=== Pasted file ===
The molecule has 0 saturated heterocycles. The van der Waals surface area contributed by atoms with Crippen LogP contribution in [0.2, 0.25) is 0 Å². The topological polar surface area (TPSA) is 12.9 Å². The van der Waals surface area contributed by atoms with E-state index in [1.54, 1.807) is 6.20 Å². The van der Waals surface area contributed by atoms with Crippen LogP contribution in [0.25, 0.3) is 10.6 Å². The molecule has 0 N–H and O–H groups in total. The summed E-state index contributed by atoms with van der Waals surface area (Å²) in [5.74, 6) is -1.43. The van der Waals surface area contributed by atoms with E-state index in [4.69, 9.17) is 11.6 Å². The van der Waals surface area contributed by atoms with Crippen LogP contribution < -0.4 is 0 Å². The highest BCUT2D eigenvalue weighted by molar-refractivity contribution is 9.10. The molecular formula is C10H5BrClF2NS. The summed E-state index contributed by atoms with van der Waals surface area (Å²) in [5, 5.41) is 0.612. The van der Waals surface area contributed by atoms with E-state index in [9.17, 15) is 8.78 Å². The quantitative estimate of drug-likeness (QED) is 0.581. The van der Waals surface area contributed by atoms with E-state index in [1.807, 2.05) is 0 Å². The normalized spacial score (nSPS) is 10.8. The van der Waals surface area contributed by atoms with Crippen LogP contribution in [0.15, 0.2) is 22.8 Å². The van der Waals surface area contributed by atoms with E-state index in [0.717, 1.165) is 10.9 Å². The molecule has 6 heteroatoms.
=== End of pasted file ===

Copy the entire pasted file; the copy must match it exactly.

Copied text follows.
The molecule has 0 saturated heterocycles. The van der Waals surface area contributed by atoms with Crippen LogP contribution in [0.2, 0.25) is 0 Å². The topological polar surface area (TPSA) is 12.9 Å². The van der Waals surface area contributed by atoms with E-state index in [1.54, 1.807) is 6.20 Å². The van der Waals surface area contributed by atoms with Crippen LogP contribution in [0.25, 0.3) is 10.6 Å². The molecule has 0 N–H and O–H groups in total. The summed E-state index contributed by atoms with van der Waals surface area (Å²) in [5.74, 6) is -1.43. The van der Waals surface area contributed by atoms with E-state index in [4.69, 9.17) is 11.6 Å². The van der Waals surface area contributed by atoms with Crippen LogP contribution < -0.4 is 0 Å². The highest BCUT2D eigenvalue weighted by molar-refractivity contribution is 9.10. The molecular formula is C10H5BrClF2NS. The summed E-state index contributed by atoms with van der Waals surface area (Å²) in [5, 5.41) is 0.612. The van der Waals surface area contributed by atoms with E-state index in [9.17, 15) is 8.78 Å². The quantitative estimate of drug-likeness (QED) is 0.581. The van der Waals surface area contributed by atoms with E-state index in [1.807, 2.05) is 0 Å². The normalized spacial score (nSPS) is 10.8. The van der Waals surface area contributed by atoms with Crippen LogP contribution in [0.15, 0.2) is 22.8 Å². The van der Waals surface area contributed by atoms with E-state index in [0.717, 1.165) is 10.9 Å². The molecule has 6 heteroatoms.